Sberbank Sees 6% Rise in Q3 Profit

MTSberbank's third-quarter results fell short of predictions but stand out as a bright spot in the troubled sector. ��
Sberbank said Monday that its third-quarter profit rose a modest 6 percent to 23.2 billion rubles ($704 million) after losses on trading.

The country's largest lender saw its nine-month net income grow 29 percent to 90.2 billion rubles ($2.7 billion) from 69.9 billion rubles in the same period last year.

The gains were because of an increase in interest income, a larger corporate loan portfolio and growth in profit on consumer transactions, chief financial officer Anton Karamzin said in a conference call with reporters, adding that additional losses in the fourth quarter are "possible."

Sberbank's net interest income for the third quarter rose 50 percent to 99 billion rubles from 66 billion rubles a year earlier, an increase that analysts said outperformed estimates.

"The net interest margin was much better than expected, sending a positive signal about future revenue," said Alexander Kantarovich, head of Russian equity research at JPMorgan in Moscow.

The bank's positive core-revenue growth tempered the effect of the bank's reported trading losses of 16.3 billion rubles ($495 million) in the first nine months and an increase in loan-loss provisions, Kantarovich said.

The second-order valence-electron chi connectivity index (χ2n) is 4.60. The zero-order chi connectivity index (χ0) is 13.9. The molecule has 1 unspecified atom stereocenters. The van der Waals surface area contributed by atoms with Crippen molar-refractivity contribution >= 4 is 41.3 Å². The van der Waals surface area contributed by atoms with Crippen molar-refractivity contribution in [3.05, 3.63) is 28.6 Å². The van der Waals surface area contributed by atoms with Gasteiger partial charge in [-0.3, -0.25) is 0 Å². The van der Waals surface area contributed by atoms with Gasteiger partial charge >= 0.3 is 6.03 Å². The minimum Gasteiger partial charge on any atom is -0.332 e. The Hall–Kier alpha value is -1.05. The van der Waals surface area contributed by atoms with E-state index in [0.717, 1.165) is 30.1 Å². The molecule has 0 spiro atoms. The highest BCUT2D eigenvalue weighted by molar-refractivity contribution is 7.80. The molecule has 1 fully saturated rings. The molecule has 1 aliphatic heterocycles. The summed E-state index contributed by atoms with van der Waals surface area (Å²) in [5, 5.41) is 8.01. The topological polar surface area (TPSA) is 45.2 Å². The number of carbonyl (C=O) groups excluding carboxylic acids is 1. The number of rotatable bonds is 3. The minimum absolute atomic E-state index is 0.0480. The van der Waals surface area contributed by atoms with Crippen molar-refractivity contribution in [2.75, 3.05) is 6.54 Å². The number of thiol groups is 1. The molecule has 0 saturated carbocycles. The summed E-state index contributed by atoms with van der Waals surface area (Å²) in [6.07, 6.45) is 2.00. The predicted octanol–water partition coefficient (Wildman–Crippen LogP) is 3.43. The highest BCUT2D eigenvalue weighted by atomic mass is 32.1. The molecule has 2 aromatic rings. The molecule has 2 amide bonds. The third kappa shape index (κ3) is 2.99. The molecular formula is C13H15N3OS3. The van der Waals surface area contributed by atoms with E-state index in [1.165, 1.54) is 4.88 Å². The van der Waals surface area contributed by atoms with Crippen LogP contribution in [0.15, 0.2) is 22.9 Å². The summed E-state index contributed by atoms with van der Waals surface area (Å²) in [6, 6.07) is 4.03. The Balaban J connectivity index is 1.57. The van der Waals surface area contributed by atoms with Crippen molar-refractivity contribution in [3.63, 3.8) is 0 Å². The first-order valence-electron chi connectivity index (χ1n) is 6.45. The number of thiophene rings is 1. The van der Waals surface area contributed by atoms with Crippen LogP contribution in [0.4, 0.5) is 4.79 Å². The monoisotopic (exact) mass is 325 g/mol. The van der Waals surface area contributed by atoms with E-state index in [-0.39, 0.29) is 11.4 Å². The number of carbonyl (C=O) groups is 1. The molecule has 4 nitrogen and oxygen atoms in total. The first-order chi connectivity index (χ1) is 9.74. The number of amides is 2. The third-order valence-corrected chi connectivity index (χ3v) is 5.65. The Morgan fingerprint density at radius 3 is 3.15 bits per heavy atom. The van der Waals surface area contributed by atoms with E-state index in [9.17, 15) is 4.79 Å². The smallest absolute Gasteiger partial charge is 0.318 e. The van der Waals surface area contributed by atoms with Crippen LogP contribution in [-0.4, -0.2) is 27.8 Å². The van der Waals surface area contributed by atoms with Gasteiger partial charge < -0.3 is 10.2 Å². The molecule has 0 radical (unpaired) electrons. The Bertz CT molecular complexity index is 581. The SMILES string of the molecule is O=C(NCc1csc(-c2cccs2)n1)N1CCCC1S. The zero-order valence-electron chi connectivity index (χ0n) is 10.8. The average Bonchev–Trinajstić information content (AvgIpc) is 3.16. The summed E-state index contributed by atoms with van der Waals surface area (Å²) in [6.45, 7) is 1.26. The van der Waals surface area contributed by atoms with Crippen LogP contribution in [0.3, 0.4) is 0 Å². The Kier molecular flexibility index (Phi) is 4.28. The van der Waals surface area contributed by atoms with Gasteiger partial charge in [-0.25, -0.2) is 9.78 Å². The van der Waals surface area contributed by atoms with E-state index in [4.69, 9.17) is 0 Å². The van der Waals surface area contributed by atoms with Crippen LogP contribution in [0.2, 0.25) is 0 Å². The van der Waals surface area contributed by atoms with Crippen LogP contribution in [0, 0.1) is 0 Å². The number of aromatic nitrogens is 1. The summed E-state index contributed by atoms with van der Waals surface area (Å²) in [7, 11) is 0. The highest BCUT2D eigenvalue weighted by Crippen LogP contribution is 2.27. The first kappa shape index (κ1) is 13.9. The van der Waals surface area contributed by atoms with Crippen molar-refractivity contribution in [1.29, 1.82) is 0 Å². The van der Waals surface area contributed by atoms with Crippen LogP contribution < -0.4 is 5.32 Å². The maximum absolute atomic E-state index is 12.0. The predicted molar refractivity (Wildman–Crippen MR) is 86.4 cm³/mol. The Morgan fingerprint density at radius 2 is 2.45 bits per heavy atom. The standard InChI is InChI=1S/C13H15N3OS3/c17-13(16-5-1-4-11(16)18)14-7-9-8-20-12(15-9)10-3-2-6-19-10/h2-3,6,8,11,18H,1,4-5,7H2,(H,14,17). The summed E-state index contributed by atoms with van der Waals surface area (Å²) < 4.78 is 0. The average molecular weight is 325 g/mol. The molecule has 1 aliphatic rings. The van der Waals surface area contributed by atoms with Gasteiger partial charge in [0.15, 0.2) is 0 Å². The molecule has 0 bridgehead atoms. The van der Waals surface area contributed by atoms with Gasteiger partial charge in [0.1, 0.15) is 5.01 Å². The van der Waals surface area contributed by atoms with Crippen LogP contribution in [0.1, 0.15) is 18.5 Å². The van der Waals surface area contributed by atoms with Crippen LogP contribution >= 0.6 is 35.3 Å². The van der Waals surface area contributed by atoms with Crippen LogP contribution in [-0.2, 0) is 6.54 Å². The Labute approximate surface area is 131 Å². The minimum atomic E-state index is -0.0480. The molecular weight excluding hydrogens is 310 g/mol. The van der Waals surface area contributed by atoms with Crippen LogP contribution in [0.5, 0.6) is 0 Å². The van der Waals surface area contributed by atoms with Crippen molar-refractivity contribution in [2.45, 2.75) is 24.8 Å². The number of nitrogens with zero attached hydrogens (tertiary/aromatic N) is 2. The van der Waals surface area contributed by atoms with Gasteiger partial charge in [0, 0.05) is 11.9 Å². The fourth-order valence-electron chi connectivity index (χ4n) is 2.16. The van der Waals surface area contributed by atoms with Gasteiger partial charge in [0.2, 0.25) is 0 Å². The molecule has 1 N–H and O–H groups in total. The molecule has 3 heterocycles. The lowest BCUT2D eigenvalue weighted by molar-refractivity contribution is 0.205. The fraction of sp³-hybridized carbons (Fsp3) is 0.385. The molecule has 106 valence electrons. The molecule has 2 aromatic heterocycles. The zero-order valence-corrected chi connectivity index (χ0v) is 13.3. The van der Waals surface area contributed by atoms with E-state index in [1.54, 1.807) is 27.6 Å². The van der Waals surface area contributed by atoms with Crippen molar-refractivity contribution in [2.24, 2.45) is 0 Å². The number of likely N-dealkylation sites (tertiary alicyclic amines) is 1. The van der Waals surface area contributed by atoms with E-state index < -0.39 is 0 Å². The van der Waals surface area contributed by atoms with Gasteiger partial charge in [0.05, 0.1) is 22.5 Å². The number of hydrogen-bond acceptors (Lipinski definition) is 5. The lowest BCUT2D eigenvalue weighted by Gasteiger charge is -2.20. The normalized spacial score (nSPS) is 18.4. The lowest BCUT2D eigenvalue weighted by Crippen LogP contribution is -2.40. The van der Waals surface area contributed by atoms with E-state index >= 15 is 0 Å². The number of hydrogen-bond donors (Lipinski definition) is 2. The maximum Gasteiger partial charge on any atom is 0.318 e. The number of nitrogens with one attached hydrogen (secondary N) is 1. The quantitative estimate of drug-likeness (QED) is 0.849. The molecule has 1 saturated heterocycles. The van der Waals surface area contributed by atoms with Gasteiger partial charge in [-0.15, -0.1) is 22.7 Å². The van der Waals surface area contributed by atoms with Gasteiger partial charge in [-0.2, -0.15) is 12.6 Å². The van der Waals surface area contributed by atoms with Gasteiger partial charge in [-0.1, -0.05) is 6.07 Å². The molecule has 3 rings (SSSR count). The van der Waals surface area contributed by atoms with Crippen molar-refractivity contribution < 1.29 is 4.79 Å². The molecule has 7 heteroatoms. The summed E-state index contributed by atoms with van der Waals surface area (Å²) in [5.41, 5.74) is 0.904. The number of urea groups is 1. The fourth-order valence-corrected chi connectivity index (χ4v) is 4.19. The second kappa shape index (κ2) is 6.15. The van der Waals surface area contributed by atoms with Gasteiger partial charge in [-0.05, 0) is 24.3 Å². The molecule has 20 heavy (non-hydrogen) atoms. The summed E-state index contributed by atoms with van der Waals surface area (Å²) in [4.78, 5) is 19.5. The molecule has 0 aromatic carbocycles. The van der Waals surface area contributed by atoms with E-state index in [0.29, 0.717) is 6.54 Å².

"Given the financial environment and reports other global and domestic institutions are putting out, this is good news," said Mark Rubenstein, a senior analyst at Metropol.

The results come after VTB, the country's second-largest bank, disappointed the market Thursday with much larger third-quarter losses, sending its stock to a record low.

Sberbank's shares closed up 12 percent at 17.02 rubles on the MICEX on Monday.

Sberbank calculated its results according to international accounting standards, a decision applauded by analysts.

"Sberbank was not trying to hide their losses and said 'it is what it is, let's move forward,'" Kantarovich said.

International accounting standards value the firm's financial derivatives at market prices instead of their purchase price, which is permissible under Russian law.

"We had the opportunity to not disclose a large part of the losses we had from the deterioration of our securities portfolio, but we didn't think it was necessary to manipulate the results," Karamzin said, adding that the company's holdings were not "speculative."

The bank also reported 5.8 trillion rubles in assets for the nine-month period ending Oct. 1, an increase of 18 percent; its capital rose 11 percent, to 706 billion rubles from 637 billion rubles.

Provisions for nonperforming loans increased to 1.52 percent of the bank's total debts as of Sept. 30, only a slight increase from the 1.50 percent of debts at the start of 2008.

Analysts say that while the percentage of bad loans will most likely rise in the fourth quarter, Sberbank will nevertheless be able to weather the storm.

"The third quarter is just the beginning of the trouble, but Sberbank is clearly a profitable bank," Rubenstein said.